U.S. Defense Subcontractor’s Purchase Could Enable Syrian Atrocities

Washington, D.C. – Human Rights First today is concerned by reports that U.S. defense firms are planning to complete a U.S. Army tender by sourcing non-standard ammunition from Russian arms dealer Rosoboronexport, a company that continues to enable atrocities in Syria. “In recent weeks, the Obama administration has assured the American people that it is ‘disgusted by what we see happening’ in Syria and that it will act to address the atrocities there,” said Human Rights First’s Sadia Hameed. “News that U.S. defense contractors are planning to fulfill a U.S. Army tender issued in April 2012 by subcontracting through Rosoboronexport is out of step with that policy. American contractors should not be spending American tax dollars on the enablers of atrocities. The Department of Defense should clarify this within their tender in order for the administration’s words to match up with its actions.” Secretary of State Hillary Clinton has publicly expressed concern that Russia’s policy in Syria will fuel a civil war and just last week she strongly condemned the ongoing crackdown in Syria stating that President Bashar Assad must go. Separately, Treasury Secretary Timothy Geithner called on countries that have not yet imposed sanctions on Syria to do so and urged more coordination of national sanctions. Their calls came just days after reports of a new Russian arms shipment carrying weapons for the Assad regime. Human Rights First is urging the Department of Defense to ensure that all tender agreements for defense contractors and subcontractors, are not using U.S. tax dollars to purchase arms from Rosoboronexport. In addition, Secretary Clinton should use international pressure to obtain disclosure of these cargo manifests from the Russian authorities and to impress on them that if Russian weapons continue to be supplied and are being used in the commission of crimes against humanity in Syria, it makes Rosboronexport and the Russian authorities enablers of these crimes. Rosoboronexport is currently participating in Eurosatory, a major international arms show being held in France. U.S. entities are called upon not to enter into any new contracts with Rosoboronexport during this arms show as they risk involving the U.S. in business relationships with a company that is likely aiding and abetting atrocities in Syria. Yesterday U.S. Senator John Cornyn (R-TX), a member of the Senate Armed Services Committee, sent a letter to Secretary of Defense Leon Panetta reiterating his concerns with the U.S. Government’s relationship with Rosoboronexport, who has for years been arming the Assad regime. “I remain deeply troubled that the Department of Defense would knowingly do business with a firm that has enabled mass atrocities in Syria,” wrote Senator Cornyn. “Such actions by Rosoboronexport warrant the renewal of U.S. sanctions against it, not a billion-dollar contract.” The Senator has asked for a full audit of the Pentagon’s contract with the Russian arms broker. He has also placed a hold on the pending nomination of Heidi Shyu to serve as the Assistant Secretary of the Army for Acquisition, Logistics, and Technology until there are some satisfactory answers to these fundamental policy questions. Since January, Human Rights First has also called on the U.S. Government to re-designate Rosoboronexport for U.S. sanctions based on their role in providing material support to the Syrian regime for the commission of human rights violations and mass atrocities. These sanctions would bar any U.S. entities from engaging in business with Rosoboronexport, including U.S. defense contractors. Since 2010, The Office of Foreign Asset Control in the Department of Treasury has sanctioned 20 Syrian citizens as well as the Syrian government. Last year, the Treasury Department took action with Liberian authorities to disrupt a shipment of oil from Syria to Iran. The Department traced the Mire –a Greek owned Eurotankers Inc. vessel – to its registration in Liberia and cancelled its American insurance, in an effort to halt the shipment. This action was intended to help maintain the integrity of the U.S. oil embargo imposed on the Assad regime and to ensure U.S. entities were not engaged in business that would contravene these sanctions. “We cannot allow deals with Rosoboronexport to get lost in the shadows of defense contracts and procurement. It’s increasingly frustrating to hear the administration claim one position only to discover that its actions run counter to it,” Hameed concluded. “They need to shine a light on defense purchases to reassure the American people that they are not buying weapons from a company that is enabling the massacre of thousands of Syrian men, women and children.”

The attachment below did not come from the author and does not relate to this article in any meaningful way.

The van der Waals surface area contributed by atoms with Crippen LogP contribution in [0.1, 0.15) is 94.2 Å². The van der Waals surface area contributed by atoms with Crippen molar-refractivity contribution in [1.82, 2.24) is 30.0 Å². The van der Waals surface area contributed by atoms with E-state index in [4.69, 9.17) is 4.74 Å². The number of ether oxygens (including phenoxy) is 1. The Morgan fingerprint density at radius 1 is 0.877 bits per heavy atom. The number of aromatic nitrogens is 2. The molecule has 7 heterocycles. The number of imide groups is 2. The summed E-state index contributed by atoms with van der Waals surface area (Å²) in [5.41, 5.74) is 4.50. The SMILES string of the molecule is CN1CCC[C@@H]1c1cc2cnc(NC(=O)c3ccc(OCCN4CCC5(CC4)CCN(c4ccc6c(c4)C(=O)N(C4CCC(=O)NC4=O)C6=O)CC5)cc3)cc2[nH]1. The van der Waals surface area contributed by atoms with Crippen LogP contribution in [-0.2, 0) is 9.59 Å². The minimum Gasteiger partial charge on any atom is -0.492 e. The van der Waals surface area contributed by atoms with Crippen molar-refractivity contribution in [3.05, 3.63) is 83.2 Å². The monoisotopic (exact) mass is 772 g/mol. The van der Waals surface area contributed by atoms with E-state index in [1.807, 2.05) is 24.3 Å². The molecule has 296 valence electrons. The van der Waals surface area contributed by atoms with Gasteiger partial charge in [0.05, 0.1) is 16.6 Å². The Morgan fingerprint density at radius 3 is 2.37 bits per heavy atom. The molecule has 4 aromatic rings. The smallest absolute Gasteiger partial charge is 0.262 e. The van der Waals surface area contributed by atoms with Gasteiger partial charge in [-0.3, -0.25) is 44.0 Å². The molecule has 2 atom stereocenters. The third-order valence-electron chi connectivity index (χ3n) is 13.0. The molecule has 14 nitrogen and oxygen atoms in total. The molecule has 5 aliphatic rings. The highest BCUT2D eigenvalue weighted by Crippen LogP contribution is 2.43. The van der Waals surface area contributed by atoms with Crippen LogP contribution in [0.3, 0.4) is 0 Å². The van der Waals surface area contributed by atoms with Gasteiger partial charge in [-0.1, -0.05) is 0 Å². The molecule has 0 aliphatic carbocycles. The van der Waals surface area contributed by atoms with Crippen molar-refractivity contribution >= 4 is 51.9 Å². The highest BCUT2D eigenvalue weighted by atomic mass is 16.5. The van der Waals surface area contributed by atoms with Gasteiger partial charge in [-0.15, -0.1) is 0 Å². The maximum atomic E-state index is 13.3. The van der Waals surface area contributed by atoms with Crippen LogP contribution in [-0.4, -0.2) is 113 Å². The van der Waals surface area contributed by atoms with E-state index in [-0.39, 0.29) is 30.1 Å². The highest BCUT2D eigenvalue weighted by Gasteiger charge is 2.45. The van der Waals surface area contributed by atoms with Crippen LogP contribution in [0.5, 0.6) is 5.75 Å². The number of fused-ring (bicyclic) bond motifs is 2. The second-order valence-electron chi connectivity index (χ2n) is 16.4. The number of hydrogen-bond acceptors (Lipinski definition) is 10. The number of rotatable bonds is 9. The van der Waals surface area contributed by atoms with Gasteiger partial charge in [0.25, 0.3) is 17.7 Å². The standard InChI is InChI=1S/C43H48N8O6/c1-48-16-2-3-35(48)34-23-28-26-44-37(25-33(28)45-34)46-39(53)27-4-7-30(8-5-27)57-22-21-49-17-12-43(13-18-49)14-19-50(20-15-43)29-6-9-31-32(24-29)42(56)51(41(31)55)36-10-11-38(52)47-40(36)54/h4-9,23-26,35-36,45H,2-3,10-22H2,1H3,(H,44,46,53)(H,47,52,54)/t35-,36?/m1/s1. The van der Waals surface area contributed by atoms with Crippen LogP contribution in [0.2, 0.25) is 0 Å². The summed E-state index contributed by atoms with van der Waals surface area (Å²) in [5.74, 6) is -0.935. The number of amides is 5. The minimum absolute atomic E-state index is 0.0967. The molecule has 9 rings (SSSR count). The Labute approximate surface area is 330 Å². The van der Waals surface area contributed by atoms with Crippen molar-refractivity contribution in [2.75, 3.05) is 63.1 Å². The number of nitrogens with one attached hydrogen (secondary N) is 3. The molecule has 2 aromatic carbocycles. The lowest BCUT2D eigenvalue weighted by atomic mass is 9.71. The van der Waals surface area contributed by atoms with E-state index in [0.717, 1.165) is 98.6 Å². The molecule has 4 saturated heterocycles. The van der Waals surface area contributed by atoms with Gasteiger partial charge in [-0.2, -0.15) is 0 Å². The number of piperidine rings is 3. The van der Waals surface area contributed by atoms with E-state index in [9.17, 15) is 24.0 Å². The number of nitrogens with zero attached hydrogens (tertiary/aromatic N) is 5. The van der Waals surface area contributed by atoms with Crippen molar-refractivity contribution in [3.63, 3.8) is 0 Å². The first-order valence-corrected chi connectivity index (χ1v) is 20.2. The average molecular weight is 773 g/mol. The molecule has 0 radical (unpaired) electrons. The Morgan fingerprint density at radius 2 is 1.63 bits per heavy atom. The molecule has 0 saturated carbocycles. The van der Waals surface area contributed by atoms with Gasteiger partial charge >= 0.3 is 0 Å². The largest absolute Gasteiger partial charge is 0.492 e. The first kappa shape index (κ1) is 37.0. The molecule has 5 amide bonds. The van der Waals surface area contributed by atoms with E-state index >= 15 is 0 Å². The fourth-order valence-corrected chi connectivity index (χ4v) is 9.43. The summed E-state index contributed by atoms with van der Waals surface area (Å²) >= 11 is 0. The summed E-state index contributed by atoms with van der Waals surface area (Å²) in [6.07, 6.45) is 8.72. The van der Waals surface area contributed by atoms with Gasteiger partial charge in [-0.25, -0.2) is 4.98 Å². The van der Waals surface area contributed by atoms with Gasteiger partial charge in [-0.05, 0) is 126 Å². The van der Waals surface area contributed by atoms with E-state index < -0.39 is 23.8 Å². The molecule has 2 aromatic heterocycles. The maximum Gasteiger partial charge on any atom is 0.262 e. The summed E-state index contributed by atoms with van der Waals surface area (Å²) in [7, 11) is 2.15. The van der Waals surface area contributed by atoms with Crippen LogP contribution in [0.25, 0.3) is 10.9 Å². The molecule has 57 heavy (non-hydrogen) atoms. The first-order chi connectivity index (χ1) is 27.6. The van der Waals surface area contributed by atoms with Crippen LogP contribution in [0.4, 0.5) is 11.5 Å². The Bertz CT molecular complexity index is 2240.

Published on June 12, 2012


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